Geo-location information is data that is gathered through a variety of technologies that is able to accurately pin down the location of an individual, virtually any place in the world. This data is being collected by smart phones, our cars, our web surfing, freeway toll paying systems, child monitor systems, etc. Even Facebook and other social networking systems are able to get in on the action.
Initially, I think many of us find GPS technology ‘cool’. We can get directions, it can save lives, it provides marketing with valuable information to identify their customers' habits and patterns. I have to admit, it is way cool to pull out my phone and type in an address and receive the directions I need right there in the palm of my hand.
There is also a sinister side to this technology. When we begin to consider this information as intellectual property, OUR intellectual property and we begin to realize that these helpful devices and systems are quietly mapping out where we have been and using patterns in our travel, where we might be in the future… well, it starts to become a bit more troubling.
Potentially sinister geo-location stories have recently made the news on a couple of fronts.
Earlier this year, you may have heard stories about how the iPad may be tracking
your whereabouts by storing geo-location data, essentially creating a map of where you and your iPad have been each day. More recently, OnStar, an emergency roadside service that GM provides on many of its newer models, announced that it would begin selling customer geo-location data to third party marketers. Not only will OnStar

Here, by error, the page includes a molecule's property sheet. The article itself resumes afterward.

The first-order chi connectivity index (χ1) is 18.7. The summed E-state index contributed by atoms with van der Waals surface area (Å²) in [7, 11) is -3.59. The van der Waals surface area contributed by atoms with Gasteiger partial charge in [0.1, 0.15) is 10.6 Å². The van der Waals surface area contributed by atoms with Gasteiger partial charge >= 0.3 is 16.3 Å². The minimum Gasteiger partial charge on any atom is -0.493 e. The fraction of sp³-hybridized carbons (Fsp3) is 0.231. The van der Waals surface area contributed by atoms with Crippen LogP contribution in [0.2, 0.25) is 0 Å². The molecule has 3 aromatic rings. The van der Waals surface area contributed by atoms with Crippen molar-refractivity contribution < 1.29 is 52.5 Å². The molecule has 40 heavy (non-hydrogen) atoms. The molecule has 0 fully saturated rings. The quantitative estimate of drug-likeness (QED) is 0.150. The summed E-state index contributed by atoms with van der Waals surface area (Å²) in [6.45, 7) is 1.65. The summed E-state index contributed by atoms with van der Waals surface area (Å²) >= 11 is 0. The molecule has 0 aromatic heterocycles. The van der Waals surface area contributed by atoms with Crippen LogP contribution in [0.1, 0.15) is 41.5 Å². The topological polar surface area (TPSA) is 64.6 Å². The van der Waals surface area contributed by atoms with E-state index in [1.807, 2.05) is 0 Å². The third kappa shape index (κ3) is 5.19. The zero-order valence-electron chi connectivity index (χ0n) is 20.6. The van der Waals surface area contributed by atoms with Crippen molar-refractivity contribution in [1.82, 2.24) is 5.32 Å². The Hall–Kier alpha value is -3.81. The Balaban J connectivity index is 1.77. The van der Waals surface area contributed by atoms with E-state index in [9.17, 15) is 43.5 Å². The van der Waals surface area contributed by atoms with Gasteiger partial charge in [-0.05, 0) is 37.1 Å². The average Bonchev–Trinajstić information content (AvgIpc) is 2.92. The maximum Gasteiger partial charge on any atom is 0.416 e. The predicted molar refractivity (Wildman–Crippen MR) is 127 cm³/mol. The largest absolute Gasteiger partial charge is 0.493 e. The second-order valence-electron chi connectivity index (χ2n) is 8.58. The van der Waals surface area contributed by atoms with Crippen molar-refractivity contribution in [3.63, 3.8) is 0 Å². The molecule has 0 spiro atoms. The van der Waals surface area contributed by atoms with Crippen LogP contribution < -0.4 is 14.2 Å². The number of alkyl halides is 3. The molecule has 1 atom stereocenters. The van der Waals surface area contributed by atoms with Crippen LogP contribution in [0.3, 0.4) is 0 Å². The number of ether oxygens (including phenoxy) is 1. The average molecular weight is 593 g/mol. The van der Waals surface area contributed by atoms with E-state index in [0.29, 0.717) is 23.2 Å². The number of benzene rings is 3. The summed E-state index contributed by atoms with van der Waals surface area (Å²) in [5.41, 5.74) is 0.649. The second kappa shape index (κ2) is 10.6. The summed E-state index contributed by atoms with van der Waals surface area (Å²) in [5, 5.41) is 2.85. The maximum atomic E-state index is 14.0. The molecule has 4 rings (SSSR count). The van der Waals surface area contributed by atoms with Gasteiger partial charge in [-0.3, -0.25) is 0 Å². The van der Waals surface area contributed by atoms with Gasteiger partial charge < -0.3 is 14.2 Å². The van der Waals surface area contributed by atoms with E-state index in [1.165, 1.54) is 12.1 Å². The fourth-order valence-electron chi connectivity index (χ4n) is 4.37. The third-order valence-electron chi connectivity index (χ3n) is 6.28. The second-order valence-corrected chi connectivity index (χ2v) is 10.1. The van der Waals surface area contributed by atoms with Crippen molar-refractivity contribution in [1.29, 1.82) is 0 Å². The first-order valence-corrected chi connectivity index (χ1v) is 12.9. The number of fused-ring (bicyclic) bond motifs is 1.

be tracking those GM owners that pay for the OnStar services, OnStar will even keep and sell geo-location data of GM owners who have not subscribed to the service. I believe that many people find this sort of use of their location information intrusive, and when you combine this news with the fact that OnStar and General Motors are in part owned by the Federal Government, it might even be a little scary.
You are probably waiting for the geo-location/inContact hook up… No, inContact has not created a GPS based product… yet. I chose geo-location for two reasons. First, I found the stories interesting. These stories affect me and many people I know, and they got me thinking about this ‘everyday technology’ that we use. It really makes you stop and go ‘Hmmmm’. The other reason, is that it emphasizes the important role of security and privacy, hilighting why inContact created a Trust Office. Security and privacy are issues that touch all of us daily, and often in ways that we do not anticipate. The Trust Office was created to assess security and privacy issues as they relate to inContact’s services and ensure that we do anticipate security and privacy issues. These stories about GPS technology, and how it is crossing over into our private lives, serves to remind all of us to be diligent of the technology around us.
Well, it’s time to go, my car just sent my phone a message with direction to my dinner appointment.